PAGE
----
Writing Tip of the Week:  Holidays as Writing Deadlines?

Every country has holidays, and most calendars have holidays printed on them.  And whether you celebrate them or not, these set-in-stone dates can be a valuable tool to help you set milestones and deadlines for your writing goals.  

While it’s easy to say, “I’ll finish my first draft in three months,” what if that date was tied to a holiday on the calendar?  So, if you set this goal on January 1, maybe you will have the first draft done by St. Patrick’s Day.  Now, you have a target date associated with a major holiday, and you have a built-in reason to celebrate your writing win!

If using holidays isn’t for you, maybe use birthdays or anniversaries of family and friends.  Now, you know that you’ll have a draft done on Aunt Trudy’s birthday or when your cousin celebrates their fifth wedding anniversary.  

If you want to get crazy, find a site that shows all the unofficial holidays and use one of those dates as a goal.  Maybe you National Donut Day, which is Friday, June 2, and grab yourself a donut in celebration of your creative accomplishment.

Here’s a list of unofficial holidays (it’s pretty extensive):  


I’m using official calendar holidays for writing milestones this year, and it’s allowed me to focus better since I know definitively when each writing project needs to be completed.  This year’s schedule is set like this:

•          April 7 (Good Friday) – Revised Draft of New Novel Completed

•          May 29 (Memorial Day) – Polished Draft of Screenplay #1

•          July 4 (Independence Day) – Revised Draft of Book #3 in YA Series

•          September 4 (Labor Day) – Polished Draft of Screenplay #2

This doesn’t mean these are 100% completed and ready to go out; by those dates, I’ll have a finished draft of each project that can be edited and worked on further.  It also means that, ideally, by Labor Day, four writing projects will be done, which is exciting!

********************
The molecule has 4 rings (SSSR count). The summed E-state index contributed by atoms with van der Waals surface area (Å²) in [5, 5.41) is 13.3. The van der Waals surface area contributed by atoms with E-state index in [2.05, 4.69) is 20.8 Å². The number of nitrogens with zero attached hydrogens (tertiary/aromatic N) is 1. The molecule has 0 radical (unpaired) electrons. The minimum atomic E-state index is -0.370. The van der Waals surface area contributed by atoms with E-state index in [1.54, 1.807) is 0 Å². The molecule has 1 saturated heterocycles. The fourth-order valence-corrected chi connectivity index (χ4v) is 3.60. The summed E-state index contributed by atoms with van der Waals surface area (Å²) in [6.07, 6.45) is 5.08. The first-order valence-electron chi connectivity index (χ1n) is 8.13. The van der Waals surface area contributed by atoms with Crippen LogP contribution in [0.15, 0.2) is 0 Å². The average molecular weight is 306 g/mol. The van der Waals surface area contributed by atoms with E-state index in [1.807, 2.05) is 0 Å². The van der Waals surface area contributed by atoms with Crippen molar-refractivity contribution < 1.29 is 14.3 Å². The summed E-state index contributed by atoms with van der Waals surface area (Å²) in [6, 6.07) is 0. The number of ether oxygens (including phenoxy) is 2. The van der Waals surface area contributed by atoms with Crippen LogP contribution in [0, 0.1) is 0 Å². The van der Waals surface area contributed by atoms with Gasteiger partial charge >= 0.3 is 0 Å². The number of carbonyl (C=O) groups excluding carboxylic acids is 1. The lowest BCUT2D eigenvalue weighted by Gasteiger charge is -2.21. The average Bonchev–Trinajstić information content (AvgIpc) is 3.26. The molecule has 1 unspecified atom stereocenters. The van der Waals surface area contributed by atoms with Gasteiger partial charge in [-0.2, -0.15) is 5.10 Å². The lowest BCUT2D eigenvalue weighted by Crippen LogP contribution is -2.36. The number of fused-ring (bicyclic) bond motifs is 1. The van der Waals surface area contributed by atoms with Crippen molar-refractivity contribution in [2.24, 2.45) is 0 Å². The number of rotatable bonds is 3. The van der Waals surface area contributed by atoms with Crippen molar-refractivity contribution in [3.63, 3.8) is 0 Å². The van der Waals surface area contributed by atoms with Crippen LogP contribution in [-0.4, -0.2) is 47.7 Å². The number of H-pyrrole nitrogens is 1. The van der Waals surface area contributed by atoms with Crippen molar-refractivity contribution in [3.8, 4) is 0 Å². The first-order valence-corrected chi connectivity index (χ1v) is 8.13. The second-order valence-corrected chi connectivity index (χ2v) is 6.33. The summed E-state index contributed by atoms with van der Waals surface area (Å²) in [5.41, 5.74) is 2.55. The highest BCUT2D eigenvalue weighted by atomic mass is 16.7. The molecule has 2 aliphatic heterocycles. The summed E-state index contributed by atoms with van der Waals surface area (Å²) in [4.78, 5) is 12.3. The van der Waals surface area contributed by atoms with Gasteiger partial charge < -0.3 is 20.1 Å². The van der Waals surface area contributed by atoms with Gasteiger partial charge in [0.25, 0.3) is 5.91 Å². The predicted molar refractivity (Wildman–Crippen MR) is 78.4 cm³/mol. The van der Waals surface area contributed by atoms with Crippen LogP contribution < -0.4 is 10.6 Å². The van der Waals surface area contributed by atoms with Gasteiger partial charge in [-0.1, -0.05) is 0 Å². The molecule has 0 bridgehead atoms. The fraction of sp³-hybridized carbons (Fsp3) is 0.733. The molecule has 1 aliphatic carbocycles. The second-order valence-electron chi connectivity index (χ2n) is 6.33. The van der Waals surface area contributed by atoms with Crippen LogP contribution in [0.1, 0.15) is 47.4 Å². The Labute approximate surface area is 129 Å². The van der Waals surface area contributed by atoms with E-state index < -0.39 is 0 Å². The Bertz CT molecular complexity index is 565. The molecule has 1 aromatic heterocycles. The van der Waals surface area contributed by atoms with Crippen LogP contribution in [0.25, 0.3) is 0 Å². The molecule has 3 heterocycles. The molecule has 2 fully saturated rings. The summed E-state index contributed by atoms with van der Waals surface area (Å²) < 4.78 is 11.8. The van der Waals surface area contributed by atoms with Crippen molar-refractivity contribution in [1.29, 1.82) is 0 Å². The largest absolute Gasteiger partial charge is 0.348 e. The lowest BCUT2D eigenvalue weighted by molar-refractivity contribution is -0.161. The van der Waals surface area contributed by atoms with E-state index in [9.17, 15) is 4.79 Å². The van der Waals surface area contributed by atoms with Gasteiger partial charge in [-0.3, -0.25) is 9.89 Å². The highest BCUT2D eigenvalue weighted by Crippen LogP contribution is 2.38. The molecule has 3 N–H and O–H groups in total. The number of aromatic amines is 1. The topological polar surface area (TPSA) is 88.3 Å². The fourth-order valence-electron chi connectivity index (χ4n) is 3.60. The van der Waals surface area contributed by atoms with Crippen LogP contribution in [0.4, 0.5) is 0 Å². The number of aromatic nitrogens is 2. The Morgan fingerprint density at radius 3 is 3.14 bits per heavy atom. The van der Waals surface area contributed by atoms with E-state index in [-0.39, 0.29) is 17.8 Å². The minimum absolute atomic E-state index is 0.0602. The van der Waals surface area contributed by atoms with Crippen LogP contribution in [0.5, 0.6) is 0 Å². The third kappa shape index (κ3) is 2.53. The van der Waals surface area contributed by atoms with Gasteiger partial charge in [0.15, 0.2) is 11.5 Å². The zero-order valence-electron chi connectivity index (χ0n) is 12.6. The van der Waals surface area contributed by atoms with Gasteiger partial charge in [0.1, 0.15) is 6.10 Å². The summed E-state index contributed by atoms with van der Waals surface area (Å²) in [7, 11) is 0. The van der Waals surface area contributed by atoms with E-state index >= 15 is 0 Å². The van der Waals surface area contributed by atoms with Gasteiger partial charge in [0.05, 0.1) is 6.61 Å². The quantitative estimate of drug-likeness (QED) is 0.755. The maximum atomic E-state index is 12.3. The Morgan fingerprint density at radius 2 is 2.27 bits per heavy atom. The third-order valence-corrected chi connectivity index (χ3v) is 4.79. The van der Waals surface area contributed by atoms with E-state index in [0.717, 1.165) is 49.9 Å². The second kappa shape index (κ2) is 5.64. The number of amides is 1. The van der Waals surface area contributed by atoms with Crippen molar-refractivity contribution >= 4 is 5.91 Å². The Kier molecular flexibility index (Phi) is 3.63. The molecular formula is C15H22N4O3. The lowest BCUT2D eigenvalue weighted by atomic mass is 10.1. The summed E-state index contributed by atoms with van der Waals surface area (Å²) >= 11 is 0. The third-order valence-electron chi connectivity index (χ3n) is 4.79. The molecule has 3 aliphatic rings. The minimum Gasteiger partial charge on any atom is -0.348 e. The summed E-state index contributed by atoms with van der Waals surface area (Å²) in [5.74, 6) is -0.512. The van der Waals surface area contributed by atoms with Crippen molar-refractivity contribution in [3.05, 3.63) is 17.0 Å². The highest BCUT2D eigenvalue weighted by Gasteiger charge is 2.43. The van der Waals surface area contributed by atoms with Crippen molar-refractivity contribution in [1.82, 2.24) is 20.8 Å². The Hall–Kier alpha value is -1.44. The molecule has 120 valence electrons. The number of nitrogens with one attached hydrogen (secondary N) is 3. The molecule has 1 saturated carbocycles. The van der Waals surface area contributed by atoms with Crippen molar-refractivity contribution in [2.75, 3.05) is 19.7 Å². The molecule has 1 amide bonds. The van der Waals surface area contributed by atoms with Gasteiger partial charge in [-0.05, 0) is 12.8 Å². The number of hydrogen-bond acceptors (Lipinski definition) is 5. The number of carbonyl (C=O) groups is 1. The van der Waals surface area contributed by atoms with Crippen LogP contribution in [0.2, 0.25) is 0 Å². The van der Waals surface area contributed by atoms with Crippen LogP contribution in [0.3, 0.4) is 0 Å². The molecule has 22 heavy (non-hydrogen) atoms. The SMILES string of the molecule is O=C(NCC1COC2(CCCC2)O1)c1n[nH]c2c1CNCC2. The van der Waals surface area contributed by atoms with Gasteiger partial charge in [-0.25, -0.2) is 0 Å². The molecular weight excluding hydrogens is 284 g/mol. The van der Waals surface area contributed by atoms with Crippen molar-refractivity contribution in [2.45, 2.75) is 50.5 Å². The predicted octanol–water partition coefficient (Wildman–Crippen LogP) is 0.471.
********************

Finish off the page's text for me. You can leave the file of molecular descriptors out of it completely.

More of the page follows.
Try it!  Set a holiday-based deadline for one of your writing goals this year and see if you can complete it by that date.  Make sure you give yourself time to work on it, so pick a holiday later in the year.  If you finish before then, great!  Keep writing and set a new goal.

Happy Goal Setting, and I’ll see you next time!

Book Review: Chasing Failure: How Falling Short Sets You Up for Success by Ryan Leak

Failure.  It’s a concept that most people hate, and everyone tries to avoid it in their personal and professional lives.  While most of us strive for success, we often do our best to circumvent any situation or outcome that could be seen as us failing at those attempts toward success.

But what if we did the opposite?  What if we embraced failure instead of avoiding it?  This is the premise of Ryan Leak’s book, Chasing Failure.  

Leak presents to us that famous people many see as “overnight successes” actually struggled and grew through a series of failures that made them the person we know today.  He makes it clear that the only real pathway to true success is filled with failures.  Failure can make us better people and better at ultimately achieving our goals.

Chasing failure is an excellent idea for a New Year’s resolution since it encourages you to go for your goals even if there is the possibility of failure at the start.  You’ll never know what you can achieve until you embark on the journey toward your goal, so why not take the opportunity to chase after it?  Even if you stumble and fall on the first few tries, Leak explains that those missteps and failures contain valuable lessons that you can use to recalibrate and continue your journey toward your ultimate goal.